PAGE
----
“If any of man’s inventions ever deserved sincere regard, the umbrella is, we maintain, that invention”


Strangely, poet Francis Ponge never wrote about this object, made of ribs that flatten or spread out onto a mast depending on the weather… Perhaps it was too easy, or perhaps it is that, for a while, bourgeois standardisation totally occulted its poetic nature. However, as a parasol, it had accompanied Assyrian and Egyptian princes all the way to their commemorative bas-reliefs… And later, as a richly decorated sunshade, pliable and unfolding at will, it had escorted Chinese ladies. But, a victim of modern times, it was paid an unhesitatingly degrading tribute by the highly utilitarian William Sangster, who wrote, at the beginning of the treatise he dedicated to the object in 1871: “plain, useful, and unpretending, if any of man’s inventions ever deserved sincere regard, the Umbrella is, we maintain, that invention”. Plain, useful and unpretending? In the hands of our clowns, umbrellas will become magical, martial, political and farcical; they will take us on a journey from Europe to Asia, from the Mahabharata to French and American musicals, via Magritte and Hegel, Wong Fei-hung, Yangge dancing and Lautréamont. And we will explore what an umbrella becomes when its function isn’t to protect against the elements. Explore how much, when the forces of imagination subvert it, this accessory grows to be, in all the meanings of the word, spectacular. Explore how, under its aegis, French and Singaporean artists will be able to collectively create a revue dedicated to umbrellas, with always, in mind, their shamanic nature, which Stevenson enunciated so clearly over a century ago: “there is no fact in meteorology better established – indeed, it is almost the only one on which meteorologists are agreed – than the carriage of an umbrella produces desiccation of the air; while if it be left at home, aqueous vapour is largely produced, and is soon deposited in the form of rain”.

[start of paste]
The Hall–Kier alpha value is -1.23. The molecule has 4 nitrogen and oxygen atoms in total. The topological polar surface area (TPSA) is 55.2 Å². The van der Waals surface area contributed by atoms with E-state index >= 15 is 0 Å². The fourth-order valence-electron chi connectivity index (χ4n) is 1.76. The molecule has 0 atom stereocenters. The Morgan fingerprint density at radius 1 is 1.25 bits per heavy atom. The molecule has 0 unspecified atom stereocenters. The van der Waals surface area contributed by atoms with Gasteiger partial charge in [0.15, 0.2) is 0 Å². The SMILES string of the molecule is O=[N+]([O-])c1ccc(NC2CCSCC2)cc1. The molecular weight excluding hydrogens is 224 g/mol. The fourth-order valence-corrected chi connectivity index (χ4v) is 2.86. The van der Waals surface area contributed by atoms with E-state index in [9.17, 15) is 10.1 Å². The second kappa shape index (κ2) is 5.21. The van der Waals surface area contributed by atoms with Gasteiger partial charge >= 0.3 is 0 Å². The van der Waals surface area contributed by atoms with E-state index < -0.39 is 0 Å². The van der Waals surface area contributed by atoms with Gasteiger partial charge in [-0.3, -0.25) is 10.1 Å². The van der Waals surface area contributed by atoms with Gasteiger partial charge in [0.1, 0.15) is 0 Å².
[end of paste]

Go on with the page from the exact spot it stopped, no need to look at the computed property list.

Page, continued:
Marc Goldberg